"Mr. Lamoriello gave me my first opportunity and I have more respect for him than anybody in the game of hockey," Clarkson said. "I'm excited to be wearing that blue and white, but it was definitely a weird feeling [being at Prudential Center]. I can't describe it. It was a weird feeling in my belly just walking around there.
"Not only that, I got close with the guys that paint the rink by saying hello to them in the morning or asking how their kids are doing. That was probably the hardest part, seeing those guys and talking to them."
This and that
Ryan Nugent-Hopkins is only 20, definitely young enough to live up to the potential he carried into the NHL as the No. 1 pick of the 2011 NHL Draft. But the Edmonton Oilers should be concerned about the durability of their talented center because of his slight frame.
Nugent-Hopkins is expected to miss the first month of the regular season recovering from surgery he had in April to repair a torn labrum in his left shoulder. He has played two seasons since being drafted, and his left shoulder has been a problem in both.
Maybe the surgery will do the trick and fix the recurring problems Nugent-Hopkins has been having with the shoulder, but it doesn't change the fact that he has to find a way to add strength to his 6-foot-1 body or injuries will continue to plague him.
He's still going through the maturation process, and since he didn't enter the League with a so-called man's body like Gabriel Landeskog (6-foot, 207 pounds when he was drafted), the No. 2 pick in 2011, it will take Nugent-Hopkins some time to beef up. However, he has to speed up his physical development so he can become the all-star player the Oilers expect him to be.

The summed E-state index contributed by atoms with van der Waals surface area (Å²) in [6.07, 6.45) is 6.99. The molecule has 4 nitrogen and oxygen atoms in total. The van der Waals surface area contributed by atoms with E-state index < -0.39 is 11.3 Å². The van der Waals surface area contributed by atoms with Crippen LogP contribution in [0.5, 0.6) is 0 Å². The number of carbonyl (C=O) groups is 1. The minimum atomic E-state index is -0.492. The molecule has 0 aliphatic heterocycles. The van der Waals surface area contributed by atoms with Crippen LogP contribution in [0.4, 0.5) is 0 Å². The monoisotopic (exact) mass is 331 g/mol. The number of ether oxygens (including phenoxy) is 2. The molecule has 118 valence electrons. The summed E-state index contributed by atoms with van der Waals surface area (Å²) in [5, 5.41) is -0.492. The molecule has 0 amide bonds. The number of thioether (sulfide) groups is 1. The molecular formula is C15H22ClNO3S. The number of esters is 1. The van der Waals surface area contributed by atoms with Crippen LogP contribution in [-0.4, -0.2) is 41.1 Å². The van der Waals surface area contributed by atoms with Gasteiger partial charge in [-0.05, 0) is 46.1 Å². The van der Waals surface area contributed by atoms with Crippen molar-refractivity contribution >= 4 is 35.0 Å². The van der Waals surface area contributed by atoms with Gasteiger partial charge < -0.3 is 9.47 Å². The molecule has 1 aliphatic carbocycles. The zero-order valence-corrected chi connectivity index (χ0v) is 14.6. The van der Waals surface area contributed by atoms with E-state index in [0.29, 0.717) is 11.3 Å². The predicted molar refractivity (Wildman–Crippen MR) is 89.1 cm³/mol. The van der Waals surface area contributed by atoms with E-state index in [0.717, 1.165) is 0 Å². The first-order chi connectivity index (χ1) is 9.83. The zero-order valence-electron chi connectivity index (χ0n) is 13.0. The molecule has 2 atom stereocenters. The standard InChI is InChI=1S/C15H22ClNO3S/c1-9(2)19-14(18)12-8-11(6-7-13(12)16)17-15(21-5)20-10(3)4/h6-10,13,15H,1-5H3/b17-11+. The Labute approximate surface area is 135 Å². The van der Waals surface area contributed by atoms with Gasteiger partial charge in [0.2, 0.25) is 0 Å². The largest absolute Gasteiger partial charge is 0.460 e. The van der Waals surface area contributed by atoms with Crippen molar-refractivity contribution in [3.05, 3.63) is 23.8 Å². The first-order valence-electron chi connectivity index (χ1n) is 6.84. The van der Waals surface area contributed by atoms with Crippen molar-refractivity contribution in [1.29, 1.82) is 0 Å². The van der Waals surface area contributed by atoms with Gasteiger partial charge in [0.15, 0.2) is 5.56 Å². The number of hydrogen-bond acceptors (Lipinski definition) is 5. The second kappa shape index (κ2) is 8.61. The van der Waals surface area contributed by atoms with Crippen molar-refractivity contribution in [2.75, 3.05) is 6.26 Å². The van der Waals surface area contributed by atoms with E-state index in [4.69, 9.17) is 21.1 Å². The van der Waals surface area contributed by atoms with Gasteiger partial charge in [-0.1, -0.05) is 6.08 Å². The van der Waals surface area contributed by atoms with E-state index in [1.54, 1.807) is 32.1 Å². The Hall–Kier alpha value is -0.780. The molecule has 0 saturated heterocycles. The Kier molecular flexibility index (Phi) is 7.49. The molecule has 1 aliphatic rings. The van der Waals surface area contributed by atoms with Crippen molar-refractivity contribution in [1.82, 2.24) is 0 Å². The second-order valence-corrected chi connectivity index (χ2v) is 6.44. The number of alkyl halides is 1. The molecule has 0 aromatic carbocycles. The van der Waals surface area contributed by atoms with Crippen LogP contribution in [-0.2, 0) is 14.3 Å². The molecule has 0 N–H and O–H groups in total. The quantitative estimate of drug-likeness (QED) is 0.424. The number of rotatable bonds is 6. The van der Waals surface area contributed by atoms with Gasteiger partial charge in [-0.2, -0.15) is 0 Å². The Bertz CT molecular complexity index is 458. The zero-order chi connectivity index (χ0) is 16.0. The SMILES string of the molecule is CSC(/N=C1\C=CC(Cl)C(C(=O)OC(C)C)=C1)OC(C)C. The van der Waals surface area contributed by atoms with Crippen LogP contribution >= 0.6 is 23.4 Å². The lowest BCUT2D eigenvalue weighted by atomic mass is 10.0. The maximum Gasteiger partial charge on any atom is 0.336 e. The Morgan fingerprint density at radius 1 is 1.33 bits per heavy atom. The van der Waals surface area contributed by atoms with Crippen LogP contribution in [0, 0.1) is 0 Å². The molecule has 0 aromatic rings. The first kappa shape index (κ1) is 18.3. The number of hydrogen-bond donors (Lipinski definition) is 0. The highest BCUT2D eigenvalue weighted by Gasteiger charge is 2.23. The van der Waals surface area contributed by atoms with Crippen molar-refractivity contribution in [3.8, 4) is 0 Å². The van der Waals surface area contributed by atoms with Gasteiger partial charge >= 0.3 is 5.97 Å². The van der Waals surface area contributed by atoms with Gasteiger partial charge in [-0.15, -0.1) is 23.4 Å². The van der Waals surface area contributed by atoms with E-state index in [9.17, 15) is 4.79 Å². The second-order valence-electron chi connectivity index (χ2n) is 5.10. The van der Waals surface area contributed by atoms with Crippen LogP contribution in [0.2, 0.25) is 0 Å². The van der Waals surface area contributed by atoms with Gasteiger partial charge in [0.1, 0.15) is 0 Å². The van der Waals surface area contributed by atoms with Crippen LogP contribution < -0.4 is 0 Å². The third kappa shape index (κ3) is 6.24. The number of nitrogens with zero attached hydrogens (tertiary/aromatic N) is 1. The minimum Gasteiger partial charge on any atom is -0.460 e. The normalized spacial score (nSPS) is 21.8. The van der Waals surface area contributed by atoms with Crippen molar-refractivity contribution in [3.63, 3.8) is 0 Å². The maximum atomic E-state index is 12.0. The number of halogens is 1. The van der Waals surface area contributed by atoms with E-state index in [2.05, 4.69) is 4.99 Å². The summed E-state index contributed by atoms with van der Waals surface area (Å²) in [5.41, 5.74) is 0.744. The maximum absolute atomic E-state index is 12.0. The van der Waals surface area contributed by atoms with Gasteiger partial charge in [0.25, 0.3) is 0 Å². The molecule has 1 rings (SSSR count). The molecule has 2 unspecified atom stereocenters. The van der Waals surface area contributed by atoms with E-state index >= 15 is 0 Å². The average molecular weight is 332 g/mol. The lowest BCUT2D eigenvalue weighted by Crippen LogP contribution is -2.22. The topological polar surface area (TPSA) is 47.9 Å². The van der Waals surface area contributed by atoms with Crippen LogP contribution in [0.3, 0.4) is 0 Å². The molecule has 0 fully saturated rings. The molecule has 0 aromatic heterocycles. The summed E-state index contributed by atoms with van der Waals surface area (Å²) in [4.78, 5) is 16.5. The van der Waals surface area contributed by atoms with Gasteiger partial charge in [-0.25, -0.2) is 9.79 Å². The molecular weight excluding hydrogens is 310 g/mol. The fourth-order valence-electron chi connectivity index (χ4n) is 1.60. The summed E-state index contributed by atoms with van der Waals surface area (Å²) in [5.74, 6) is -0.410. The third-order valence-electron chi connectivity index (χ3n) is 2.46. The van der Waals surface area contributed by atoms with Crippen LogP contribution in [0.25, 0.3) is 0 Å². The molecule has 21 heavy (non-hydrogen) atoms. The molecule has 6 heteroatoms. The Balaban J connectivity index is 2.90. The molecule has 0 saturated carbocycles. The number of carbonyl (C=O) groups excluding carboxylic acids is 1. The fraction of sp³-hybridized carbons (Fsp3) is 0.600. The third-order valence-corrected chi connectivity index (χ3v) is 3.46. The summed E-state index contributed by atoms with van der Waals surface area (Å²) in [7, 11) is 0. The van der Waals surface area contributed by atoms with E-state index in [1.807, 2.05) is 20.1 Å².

* Unlike Nugent-Hopkins, Darren Helm's size and strength isn't a concern for the Detroit Red Wings; however, his durability most definitely is an issue. Helm likely will miss the start of training camp with a pulled groin after sitting out all but one game last season with a back injury. It's possible that in doing extra workouts to strengthen his lower back Helm overcompensated and injured his groin.
Helm plays with speed and is assigned to go into the tough areas, like around the front of the net and in the corners. He has to be able to skate and play in traffic, and he needs to be able to take a hit and give a hit. So far Helm has struggled to do that and stay healthy, and this new groin problem only adds to the questions the Red Wings already have to have about their fast, talented, yet fragile 26-year-old center.
* The Chicago Blackhawks will have a full house at Compton Family Ice Arena on the campus of the University of Notre Dame for practices Saturday and Sunday. The team announced that all tickets have been sold to the open practices they're having in South Bend, Ind. They're also practicing at Notre Dame on Thursday and Friday, but those workouts are closed to the public.
In addition, the Blackhawks announced that they've sold out the United Center for their intrasquad scrimmage Monday. Coach Joel Quenneville is expected to be wearing a microphone during the scrimmage.
It pays to be the champs.
* Brian Leetch, hired last month to work in the NHL's Department of Player Safety, will be working out of his Boston home and commuting to the League's New York City office when necessary. Stephane Quintal, who also works in the Player Safety Department, lives in Montreal. Rob Blake, who left the Player Safety Department to become the Los Angeles Kings' assistant general manager, worked from his home in Los Angeles.
Leetch has three children (13, 10 and 8), who are involved in school and sports in the Boston area. His new role with the NHL precludes him from continuing on as a part-time analyst for the New York Rangers on MSG.
"Conflict of interest," Leetch told NHL.com.
* Former Dallas Stars center Mike Modano has married into a hockey family, officially tying the knot with Allison Micheletti, daughter of New York Rangers and NHL Network broadcaster Joe Micheletti. Modano and Micheletti, a professional golfer, were married in Dallas on Sept. 1.